Most people know Harry Reid as the quiet Democrat in charge of the Senate. Some consider him boring, but they couldn’t be more wrong.The Harry Reid story is a long one. He’s had a remarkable career on his way from miner’s son to Senate Majority Leader.
The Senate Majority leader emerged as a liberal favourite during the 2012 campaign with his dogged attacks on Mitt Romney. Now, as Congress tackles the fiscal cliff, Reid is once again at the centre of the national political landscape.
Here’s a look at the career that made Reid one of the most important — and fascinating — people in Washington.
Reid was born in the small town of Searchlight, Nev., to Harry and Inez Reid. His father was a hard rock miner. His mother did laundry for the 13 brothels in town. Harry learned to swim in the pool at a bordello.
Searchlight didn't have a high school at that time, so Reid boarded in Henderson, Nev., to go to school.
As an adolescent, Reid was a feisty, amateur boxer.
'I was raised where you settled your differences physically,' he told the Las Vegas Review Journal. 'I still have a little of that in me and I'm fighting that all the time. I don't want to be mean to people.'
Reid became familiar with the Church of Jesus Christ of Latter Day Saints when he was in high school in Henderson.
He went on to attend Utah State University. After his sophomore year, he eloped with his wife Landra, his high school sweetheart, because her Jewish parents did not want her to marry someone outside the faith. They were married in a Mormon chapel, and by the time Reid graduated, both he and his wife had been baptized as Latter-day Saints.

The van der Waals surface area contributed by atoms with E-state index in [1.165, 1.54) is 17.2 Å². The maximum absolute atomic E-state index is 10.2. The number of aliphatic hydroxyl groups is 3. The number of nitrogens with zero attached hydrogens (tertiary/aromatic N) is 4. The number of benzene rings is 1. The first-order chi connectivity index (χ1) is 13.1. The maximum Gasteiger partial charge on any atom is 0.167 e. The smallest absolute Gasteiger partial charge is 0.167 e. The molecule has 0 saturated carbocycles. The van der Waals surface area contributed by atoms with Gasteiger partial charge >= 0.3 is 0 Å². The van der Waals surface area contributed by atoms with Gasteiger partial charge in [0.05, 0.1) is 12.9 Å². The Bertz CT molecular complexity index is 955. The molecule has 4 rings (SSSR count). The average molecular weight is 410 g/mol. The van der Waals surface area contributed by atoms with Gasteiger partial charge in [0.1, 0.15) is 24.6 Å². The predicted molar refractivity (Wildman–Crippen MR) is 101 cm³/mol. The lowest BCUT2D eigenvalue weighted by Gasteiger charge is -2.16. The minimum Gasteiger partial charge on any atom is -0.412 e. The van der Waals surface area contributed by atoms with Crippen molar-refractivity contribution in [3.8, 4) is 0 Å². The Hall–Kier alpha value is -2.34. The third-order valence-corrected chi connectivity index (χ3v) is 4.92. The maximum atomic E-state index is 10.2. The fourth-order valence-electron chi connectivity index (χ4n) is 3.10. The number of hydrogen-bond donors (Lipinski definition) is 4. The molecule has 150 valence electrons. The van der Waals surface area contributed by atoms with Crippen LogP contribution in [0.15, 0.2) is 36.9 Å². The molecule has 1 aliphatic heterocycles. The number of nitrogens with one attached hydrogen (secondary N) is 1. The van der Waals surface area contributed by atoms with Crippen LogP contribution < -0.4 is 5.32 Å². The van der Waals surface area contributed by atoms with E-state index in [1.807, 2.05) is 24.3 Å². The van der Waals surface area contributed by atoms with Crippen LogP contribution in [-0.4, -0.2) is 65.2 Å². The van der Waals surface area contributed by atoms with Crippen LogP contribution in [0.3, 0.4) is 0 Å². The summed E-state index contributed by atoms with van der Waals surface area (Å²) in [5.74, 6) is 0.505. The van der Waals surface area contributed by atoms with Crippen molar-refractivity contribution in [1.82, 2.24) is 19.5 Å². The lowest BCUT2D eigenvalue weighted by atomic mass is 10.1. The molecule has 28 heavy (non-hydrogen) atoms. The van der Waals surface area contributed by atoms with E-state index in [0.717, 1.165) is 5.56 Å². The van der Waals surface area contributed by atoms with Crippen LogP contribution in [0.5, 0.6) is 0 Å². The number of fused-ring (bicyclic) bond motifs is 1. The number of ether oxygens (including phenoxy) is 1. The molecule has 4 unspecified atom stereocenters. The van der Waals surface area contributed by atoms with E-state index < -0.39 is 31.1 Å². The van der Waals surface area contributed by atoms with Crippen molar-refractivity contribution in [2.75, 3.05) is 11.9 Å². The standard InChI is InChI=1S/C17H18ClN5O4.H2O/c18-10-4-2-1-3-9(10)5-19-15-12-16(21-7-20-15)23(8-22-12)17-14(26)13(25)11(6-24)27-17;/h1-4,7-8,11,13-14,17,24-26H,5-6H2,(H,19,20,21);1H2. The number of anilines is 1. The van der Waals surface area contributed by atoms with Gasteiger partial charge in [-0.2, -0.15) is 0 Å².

The couple moved to Washington, and Reid worked his way through George Washington University Law School by working nights as a Capitol Police Officer.
Source: Las Vegas Review-Journal
Reid was elected to the Nevada State Assembly at age 28 in 1968, and at age 30 was elected the youngest lieutenant governor in Nevada history.
After serving as Lieutenant Governor, Reid took time off to practice law in the state.
Reid's career-defining position was his stint as Chairman of the Nevada Gaming Commission, one of the most powerful officials in the state.
As chairman, Reid had a reputation as a hardline reformer, taking on the unsavory parties that controlled Nevada's gambling industry.
Here's an anecdote, from Slate:
A man named Jack Gordon, who later married LaToya Jackson, tried to give Reid a $12,000 bribe. Reid let the FBI videotape Gordon offering him the bribe, and then, according to a Las Vegas Review-Journal account, he 'put his hands around Gordon's neck and said, 'You son of a bitch, you tried to bribe me.'
In 'Casino,' Dick Smother's character 'Senator' is loosely based on Reid. Several of the key scenes involving the state cracking down on mob influence in Nevada gaming are based on actual events from Reid's tenure.
The scene in which Sam Rothstein is denied a licence by the Nevada Gaming Commission is based on a December 1978 hearing when Harry Reid was the commission's chairman; some of Reid's statements are used in Smothers' dialogue. The scene was shot in an actual courtroom in the Clark County Courthouse, which was later closed in 2005.